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Squamous cell carcinoma is a malignant tumor with local destruction of the skin. This skin cancer type often metastasize mostly lymphogen in surrounding lymph nodes. Metastases are resettlements of the tumor in distant tissue and occur in five percent of the patients. The squamous cell carcinoma is the second common skin tumor and shows a fast increase of the incidences among the white population. These tumors appear in 90 percent in the facial area. The average age is 70 years. Males are more often affected than females. 

Risk Factors 

The most important risk factor for the appearance of sqamous cell carcinoma are actinic keratoses and Morbus Bowen, the prototype of squamous cell carcinoma. Further risk factors are higher age, overexposure to the sun and light skin type. Other factors are chronic wounds and inflammations like ulcera crurum, burn, scars, lichinoid diseases and bullous dermatosis. The incidence of squamous cell carcinoma is elevated and the development of the tumor is disadvantageous in immunosuppressed patients with organ transplants, patients with tumor diseases as well as HIV infection.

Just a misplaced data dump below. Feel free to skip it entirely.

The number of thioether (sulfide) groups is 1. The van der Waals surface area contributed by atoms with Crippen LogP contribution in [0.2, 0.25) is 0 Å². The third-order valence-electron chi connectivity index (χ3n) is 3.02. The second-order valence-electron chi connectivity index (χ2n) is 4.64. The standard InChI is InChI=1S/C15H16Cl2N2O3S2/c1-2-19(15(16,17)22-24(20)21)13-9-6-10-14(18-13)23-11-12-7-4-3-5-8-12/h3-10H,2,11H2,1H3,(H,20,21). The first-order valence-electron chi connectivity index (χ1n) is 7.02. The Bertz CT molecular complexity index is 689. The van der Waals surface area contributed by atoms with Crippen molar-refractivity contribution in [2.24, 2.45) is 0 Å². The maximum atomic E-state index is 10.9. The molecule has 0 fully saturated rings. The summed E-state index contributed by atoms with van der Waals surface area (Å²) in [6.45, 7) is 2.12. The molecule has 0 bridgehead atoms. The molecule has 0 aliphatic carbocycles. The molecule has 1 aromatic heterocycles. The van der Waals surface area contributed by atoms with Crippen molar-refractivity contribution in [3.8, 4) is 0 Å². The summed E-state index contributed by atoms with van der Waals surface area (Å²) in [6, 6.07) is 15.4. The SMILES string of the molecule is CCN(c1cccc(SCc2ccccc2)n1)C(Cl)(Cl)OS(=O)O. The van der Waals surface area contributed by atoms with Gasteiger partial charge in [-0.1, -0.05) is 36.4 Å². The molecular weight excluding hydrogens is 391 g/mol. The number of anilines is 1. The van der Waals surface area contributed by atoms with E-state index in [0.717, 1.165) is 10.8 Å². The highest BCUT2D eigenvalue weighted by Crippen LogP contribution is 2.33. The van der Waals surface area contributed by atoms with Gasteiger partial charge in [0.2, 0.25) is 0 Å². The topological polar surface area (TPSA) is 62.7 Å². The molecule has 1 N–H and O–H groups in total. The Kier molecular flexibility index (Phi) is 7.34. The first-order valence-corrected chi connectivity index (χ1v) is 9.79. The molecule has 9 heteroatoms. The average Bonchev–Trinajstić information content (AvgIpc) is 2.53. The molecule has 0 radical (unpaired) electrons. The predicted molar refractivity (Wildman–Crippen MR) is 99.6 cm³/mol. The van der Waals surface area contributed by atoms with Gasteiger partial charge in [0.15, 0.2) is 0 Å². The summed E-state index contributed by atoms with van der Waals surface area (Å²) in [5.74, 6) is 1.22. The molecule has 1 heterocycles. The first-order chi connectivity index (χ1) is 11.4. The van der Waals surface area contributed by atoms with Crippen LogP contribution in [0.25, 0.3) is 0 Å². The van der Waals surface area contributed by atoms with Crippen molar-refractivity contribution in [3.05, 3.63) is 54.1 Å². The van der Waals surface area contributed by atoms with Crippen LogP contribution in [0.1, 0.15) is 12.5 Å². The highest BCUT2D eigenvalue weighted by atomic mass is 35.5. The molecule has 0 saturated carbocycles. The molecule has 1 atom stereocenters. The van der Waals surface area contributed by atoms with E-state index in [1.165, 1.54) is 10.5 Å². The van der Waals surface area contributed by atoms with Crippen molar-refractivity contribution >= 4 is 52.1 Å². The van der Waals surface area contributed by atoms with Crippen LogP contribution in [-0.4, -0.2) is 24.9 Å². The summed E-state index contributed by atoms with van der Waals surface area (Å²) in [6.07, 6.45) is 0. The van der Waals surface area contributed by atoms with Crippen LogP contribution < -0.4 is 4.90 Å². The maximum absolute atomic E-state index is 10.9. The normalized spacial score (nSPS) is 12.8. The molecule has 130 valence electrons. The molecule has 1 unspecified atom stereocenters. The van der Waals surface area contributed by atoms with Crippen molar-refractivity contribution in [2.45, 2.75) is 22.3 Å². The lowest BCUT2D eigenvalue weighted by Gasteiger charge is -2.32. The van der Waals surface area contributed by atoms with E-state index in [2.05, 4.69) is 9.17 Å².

Detection of Squamous Cell Carcinoma

Squamous cell carcinoma is mostly recognized as a skin lesion with a crust or an ulceration, especially in sun exposed skin areas. They grow with infiltration or destruction of the skin. The diagnosis is mostly clinical and realized through the treating doctor with a visual diagnosis. A histological biopsy is necessary in dependence to the size of the tumor and the therapeutical approach. 

In addition to the clinical analysis, an analysis of the lymphstrom area via ultrasound diagnostic at tumor size greater than 0.08 inches is necessary. If there is infiltration and destruction crowing from the tumor, a further analysis via computerthomography and magnetic resonance imaging is necessary. If there is any suspicion of distant metastases, more diagnostics are necessary such as x-ray thorax, computer tomography and magnetic resonance imaging.